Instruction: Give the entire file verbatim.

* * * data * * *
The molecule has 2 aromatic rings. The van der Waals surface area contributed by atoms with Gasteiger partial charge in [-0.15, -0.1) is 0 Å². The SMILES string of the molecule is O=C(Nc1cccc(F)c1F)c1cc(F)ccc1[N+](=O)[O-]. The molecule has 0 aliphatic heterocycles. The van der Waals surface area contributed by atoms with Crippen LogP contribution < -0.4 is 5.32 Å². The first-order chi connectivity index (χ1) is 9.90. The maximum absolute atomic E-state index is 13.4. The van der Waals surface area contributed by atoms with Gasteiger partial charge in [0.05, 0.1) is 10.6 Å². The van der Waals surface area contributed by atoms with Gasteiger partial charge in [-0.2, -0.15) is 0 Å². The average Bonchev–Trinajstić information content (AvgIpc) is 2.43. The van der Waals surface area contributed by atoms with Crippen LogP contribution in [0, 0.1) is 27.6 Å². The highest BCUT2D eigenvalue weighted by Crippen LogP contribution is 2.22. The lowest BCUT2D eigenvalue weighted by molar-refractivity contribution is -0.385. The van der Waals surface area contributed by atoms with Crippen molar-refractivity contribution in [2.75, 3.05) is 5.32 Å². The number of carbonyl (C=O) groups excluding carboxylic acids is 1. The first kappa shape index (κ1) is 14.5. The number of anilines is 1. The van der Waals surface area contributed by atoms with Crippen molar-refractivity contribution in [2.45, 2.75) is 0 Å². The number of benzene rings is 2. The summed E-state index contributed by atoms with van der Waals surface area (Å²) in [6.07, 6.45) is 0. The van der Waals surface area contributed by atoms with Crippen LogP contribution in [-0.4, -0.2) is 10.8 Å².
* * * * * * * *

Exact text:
The molecule has 2 aromatic rings. The van der Waals surface area contributed by atoms with Gasteiger partial charge in [-0.15, -0.1) is 0 Å². The SMILES string of the molecule is O=C(Nc1cccc(F)c1F)c1cc(F)ccc1[N+](=O)[O-]. The molecule has 0 aliphatic heterocycles. The van der Waals surface area contributed by atoms with Crippen LogP contribution < -0.4 is 5.32 Å². The first-order chi connectivity index (χ1) is 9.90. The maximum absolute atomic E-state index is 13.4. The van der Waals surface area contributed by atoms with Gasteiger partial charge in [0.05, 0.1) is 10.6 Å². The van der Waals surface area contributed by atoms with Gasteiger partial charge in [-0.2, -0.15) is 0 Å². The average Bonchev–Trinajstić information content (AvgIpc) is 2.43. The van der Waals surface area contributed by atoms with Crippen LogP contribution in [0, 0.1) is 27.6 Å². The highest BCUT2D eigenvalue weighted by Crippen LogP contribution is 2.22. The lowest BCUT2D eigenvalue weighted by molar-refractivity contribution is -0.385. The van der Waals surface area contributed by atoms with Crippen molar-refractivity contribution in [2.75, 3.05) is 5.32 Å². The number of carbonyl (C=O) groups excluding carboxylic acids is 1. The first kappa shape index (κ1) is 14.5. The number of anilines is 1. The van der Waals surface area contributed by atoms with Crippen molar-refractivity contribution in [2.45, 2.75) is 0 Å². The number of benzene rings is 2. The summed E-state index contributed by atoms with van der Waals surface area (Å²) in [6.07, 6.45) is 0. The van der Waals surface area contributed by atoms with Crippen LogP contribution in [-0.4, -0.2) is 10.8 Å².